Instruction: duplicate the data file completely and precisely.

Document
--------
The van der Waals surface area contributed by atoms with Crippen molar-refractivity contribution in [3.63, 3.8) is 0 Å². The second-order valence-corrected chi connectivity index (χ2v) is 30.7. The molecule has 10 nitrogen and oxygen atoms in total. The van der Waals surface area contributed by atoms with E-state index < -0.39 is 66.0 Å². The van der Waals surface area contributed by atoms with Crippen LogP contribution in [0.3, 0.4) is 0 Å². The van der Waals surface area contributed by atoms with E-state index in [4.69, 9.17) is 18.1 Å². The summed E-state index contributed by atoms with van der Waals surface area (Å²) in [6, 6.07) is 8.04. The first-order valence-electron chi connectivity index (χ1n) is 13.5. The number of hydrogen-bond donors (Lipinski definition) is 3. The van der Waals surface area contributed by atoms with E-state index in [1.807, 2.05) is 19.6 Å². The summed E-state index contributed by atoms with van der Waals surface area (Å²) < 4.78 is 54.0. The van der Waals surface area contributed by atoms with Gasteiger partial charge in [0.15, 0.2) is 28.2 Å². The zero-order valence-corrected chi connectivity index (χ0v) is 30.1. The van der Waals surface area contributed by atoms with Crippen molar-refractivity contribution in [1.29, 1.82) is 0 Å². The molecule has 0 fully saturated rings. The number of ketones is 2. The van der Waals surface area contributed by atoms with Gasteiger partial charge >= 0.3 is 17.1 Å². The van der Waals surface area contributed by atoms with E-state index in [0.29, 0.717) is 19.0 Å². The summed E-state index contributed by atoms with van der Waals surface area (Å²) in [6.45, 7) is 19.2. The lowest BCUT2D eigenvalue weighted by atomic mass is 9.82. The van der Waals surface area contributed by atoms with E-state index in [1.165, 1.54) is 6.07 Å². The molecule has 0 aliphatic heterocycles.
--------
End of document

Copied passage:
The van der Waals surface area contributed by atoms with Crippen molar-refractivity contribution in [3.63, 3.8) is 0 Å². The second-order valence-corrected chi connectivity index (χ2v) is 30.7. The molecule has 10 nitrogen and oxygen atoms in total. The van der Waals surface area contributed by atoms with E-state index < -0.39 is 66.0 Å². The van der Waals surface area contributed by atoms with Crippen LogP contribution in [0.3, 0.4) is 0 Å². The van der Waals surface area contributed by atoms with E-state index in [4.69, 9.17) is 18.1 Å². The summed E-state index contributed by atoms with van der Waals surface area (Å²) in [6, 6.07) is 8.04. The first-order valence-electron chi connectivity index (χ1n) is 13.5. The number of hydrogen-bond donors (Lipinski definition) is 3. The van der Waals surface area contributed by atoms with E-state index in [1.807, 2.05) is 19.6 Å². The summed E-state index contributed by atoms with van der Waals surface area (Å²) < 4.78 is 54.0. The van der Waals surface area contributed by atoms with Gasteiger partial charge in [0.15, 0.2) is 28.2 Å². The zero-order valence-corrected chi connectivity index (χ0v) is 30.1. The van der Waals surface area contributed by atoms with Crippen molar-refractivity contribution in [1.29, 1.82) is 0 Å². The molecule has 0 fully saturated rings. The number of ketones is 2. The van der Waals surface area contributed by atoms with Gasteiger partial charge >= 0.3 is 17.1 Å². The van der Waals surface area contributed by atoms with E-state index in [0.29, 0.717) is 19.0 Å². The summed E-state index contributed by atoms with van der Waals surface area (Å²) in [6.45, 7) is 19.2. The lowest BCUT2D eigenvalue weighted by atomic mass is 9.82. The van der Waals surface area contributed by atoms with E-state index in [1.165, 1.54) is 6.07 Å². The molecule has 0 aliphatic heterocycles.